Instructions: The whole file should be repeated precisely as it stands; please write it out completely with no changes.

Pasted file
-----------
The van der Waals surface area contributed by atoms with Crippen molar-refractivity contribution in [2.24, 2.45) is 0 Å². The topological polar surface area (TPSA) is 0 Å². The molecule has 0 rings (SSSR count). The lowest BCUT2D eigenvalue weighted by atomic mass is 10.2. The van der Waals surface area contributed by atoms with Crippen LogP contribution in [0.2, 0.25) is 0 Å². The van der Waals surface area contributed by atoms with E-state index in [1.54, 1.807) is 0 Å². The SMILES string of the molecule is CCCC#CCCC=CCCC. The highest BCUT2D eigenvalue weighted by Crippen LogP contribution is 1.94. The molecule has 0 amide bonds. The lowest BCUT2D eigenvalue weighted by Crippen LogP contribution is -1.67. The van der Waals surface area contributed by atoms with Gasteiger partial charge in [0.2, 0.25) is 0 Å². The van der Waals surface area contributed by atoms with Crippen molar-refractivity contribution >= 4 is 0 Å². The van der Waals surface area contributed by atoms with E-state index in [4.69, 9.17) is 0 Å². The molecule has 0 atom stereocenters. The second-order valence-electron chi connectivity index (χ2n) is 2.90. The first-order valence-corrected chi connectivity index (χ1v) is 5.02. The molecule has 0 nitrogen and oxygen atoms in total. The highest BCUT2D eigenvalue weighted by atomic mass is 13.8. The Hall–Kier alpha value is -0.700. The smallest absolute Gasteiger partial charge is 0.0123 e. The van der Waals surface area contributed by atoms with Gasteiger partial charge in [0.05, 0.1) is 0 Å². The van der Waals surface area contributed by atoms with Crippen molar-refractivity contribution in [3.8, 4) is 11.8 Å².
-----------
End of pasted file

The van der Waals surface area contributed by atoms with Crippen molar-refractivity contribution in [2.24, 2.45) is 0 Å². The topological polar surface area (TPSA) is 0 Å². The molecule has 0 rings (SSSR count). The lowest BCUT2D eigenvalue weighted by atomic mass is 10.2. The van der Waals surface area contributed by atoms with Crippen LogP contribution in [0.2, 0.25) is 0 Å². The van der Waals surface area contributed by atoms with E-state index in [1.54, 1.807) is 0 Å². The SMILES string of the molecule is CCCC#CCCC=CCCC. The highest BCUT2D eigenvalue weighted by Crippen LogP contribution is 1.94. The molecule has 0 amide bonds. The lowest BCUT2D eigenvalue weighted by Crippen LogP contribution is -1.67. The van der Waals surface area contributed by atoms with Gasteiger partial charge in [0.2, 0.25) is 0 Å². The van der Waals surface area contributed by atoms with Crippen molar-refractivity contribution >= 4 is 0 Å². The van der Waals surface area contributed by atoms with E-state index in [4.69, 9.17) is 0 Å². The molecule has 0 atom stereocenters. The second-order valence-electron chi connectivity index (χ2n) is 2.90. The first-order valence-corrected chi connectivity index (χ1v) is 5.02. The molecule has 0 nitrogen and oxygen atoms in total. The highest BCUT2D eigenvalue weighted by atomic mass is 13.8. The Hall–Kier alpha value is -0.700. The smallest absolute Gasteiger partial charge is 0.0123 e. The van der Waals surface area contributed by atoms with Gasteiger partial charge in [0.05, 0.1) is 0 Å². The van der Waals surface area contributed by atoms with Crippen molar-refractivity contribution in [3.8, 4) is 11.8 Å².